[l2h] Re: Background color of graphics in l2h
Ross Moore <firstname.lastname@example.org>
Tue, 10 Oct 2000 14:12:13 +1100 (EST)
> I've always wondered the same but wasn't going to research it. I figured that
> there was a posting or a faq somewhere where this has been addressed already.
> If so I'm interested in finding out.
Here is the full situation:
Matching the background of the HTML pages to the background of your images
is impossible to achieve always, since your readers can choose whatever default
background colour they wish.
To overcome this, you must specify a background color for your pages
as well as for your images. The easiest way to do this consistently
is to have LaTeX code in the document preamble:
e.g. <color> = 'white' is the most common.
Note that when processing documents with LaTeX, people tend to
think that the background will be white, unless specified otherwise.
That is not true. The background is 'transparent'; they just tend
to print on white paper. (More on transparency below.)
The default background colour in most Web browsers is 'gray'.
LaTeX2HTML defaults the background color to gray, to match this
(even though, nowadays, white is perhaps seen more often as a background,
at least in commercially-constructed web-sites).
There is a second reason for choosing 'gray' as the background colour,
at least for images of pieces of text; e.g. accented letters,
and mathematical symbols that do not appear in standard fonts.
This is related to anti-aliasing effects.
*** Transparent backgrounds for images ***.
Having the background to an image as transparent completely solves
the problem of matching the image background to the page-colour.
When LaTeX2HTML is installed, it is usually with the setting to
create images with transparent backgrounds --- provided software to
do so is available on the local system.
Both the GIF and PNG graphics formats support specifying
that a particular colour should be shown as transparent.
GIF, which has been around a lot longer, is well supported in most
browsers, including support for the transparent color.
PNG is not yet fully support in the most popular browsers;
so although you can specify a transparent colour, the browser may not
render it transparently. Instead the actual colour is shown.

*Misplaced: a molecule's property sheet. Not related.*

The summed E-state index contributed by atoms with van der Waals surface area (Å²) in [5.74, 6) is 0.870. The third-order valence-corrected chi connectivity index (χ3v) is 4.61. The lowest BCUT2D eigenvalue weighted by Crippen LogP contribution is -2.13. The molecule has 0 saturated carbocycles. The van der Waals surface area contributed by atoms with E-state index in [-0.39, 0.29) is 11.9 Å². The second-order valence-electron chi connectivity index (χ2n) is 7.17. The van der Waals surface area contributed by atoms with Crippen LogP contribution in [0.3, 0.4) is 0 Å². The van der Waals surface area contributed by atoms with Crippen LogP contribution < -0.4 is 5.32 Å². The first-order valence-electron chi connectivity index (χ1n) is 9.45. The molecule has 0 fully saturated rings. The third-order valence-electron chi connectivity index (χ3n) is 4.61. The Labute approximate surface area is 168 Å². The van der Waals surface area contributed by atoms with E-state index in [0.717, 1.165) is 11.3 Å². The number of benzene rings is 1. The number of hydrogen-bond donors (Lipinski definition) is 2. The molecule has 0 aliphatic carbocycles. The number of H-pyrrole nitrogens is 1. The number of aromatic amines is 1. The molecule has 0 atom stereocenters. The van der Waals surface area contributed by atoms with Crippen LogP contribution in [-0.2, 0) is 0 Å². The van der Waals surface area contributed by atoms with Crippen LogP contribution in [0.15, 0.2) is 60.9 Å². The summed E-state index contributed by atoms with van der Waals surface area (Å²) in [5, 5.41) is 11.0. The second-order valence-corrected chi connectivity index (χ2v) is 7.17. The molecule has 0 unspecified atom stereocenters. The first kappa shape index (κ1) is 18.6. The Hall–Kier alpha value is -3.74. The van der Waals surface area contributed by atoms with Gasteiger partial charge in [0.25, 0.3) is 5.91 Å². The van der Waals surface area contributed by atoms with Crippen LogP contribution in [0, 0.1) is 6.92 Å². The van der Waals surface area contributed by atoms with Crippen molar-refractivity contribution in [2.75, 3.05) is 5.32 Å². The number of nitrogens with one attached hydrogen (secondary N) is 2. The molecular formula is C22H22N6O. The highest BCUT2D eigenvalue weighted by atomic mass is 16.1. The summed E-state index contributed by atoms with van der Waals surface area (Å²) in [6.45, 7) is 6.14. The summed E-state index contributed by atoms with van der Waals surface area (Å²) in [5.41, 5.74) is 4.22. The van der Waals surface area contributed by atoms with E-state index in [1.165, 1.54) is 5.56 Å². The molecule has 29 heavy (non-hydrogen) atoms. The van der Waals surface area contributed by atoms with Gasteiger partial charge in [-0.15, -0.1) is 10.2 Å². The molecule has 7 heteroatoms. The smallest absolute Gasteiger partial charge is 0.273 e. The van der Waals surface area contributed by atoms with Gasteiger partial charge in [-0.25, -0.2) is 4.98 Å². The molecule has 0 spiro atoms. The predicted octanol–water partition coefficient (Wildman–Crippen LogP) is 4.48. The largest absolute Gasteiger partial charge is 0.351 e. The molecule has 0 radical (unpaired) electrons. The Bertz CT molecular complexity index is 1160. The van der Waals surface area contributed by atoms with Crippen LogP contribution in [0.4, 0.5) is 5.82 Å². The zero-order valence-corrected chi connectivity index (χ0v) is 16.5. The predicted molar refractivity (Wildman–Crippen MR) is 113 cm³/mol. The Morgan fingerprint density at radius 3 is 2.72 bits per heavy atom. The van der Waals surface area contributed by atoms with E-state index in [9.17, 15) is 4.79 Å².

Thus it is desirable to produce .gif images ?
Well, that depends on your attitude to the licensing/legality issues.
Consult the following pages to get both sides to the controversy,
and make up your own mind:
The long and short of it is that if all browsers were to completely support the
free PNG standard, then there would be no need to use the GIF format any more.
This may well happen --- but who knows when ?
Even then, it would be 3-4 years before it would be reasonable to assume that
older versions of the browsers were no longer being used by many people.
At this time, LaTeX2HTML would no longer include code for facilitating
the production of images in GIF format.
*** Anti-aliasing ***
Anti-aliasing is the name given to the technique used to "soften the edges"
of a low-resolution bitmapped image, resulting in a smoother/cleaner appearance
e.g. to the shapes of character glyphs.
This is very important for LaTeX2HTML, in which images are created typically as
bitmaps at a resolution of 75dpi. Typically the fonts are provided at 600dpi,
or as outlines which need to be filled. Clearly some averaging is needed,
and the colour of the background has a profound effect on the results obtained.
Experiments have shown that it is slightly better to anti-alias black characters
against a gray-level of between 20% to 35%, rather than against pure white; i.e. 0%.
The figure actually chosen for LaTeX2HTML is a matter of personal taste;
it can be adjusted with the Perl variable: $LATEX_COLOR .
Hope this helps,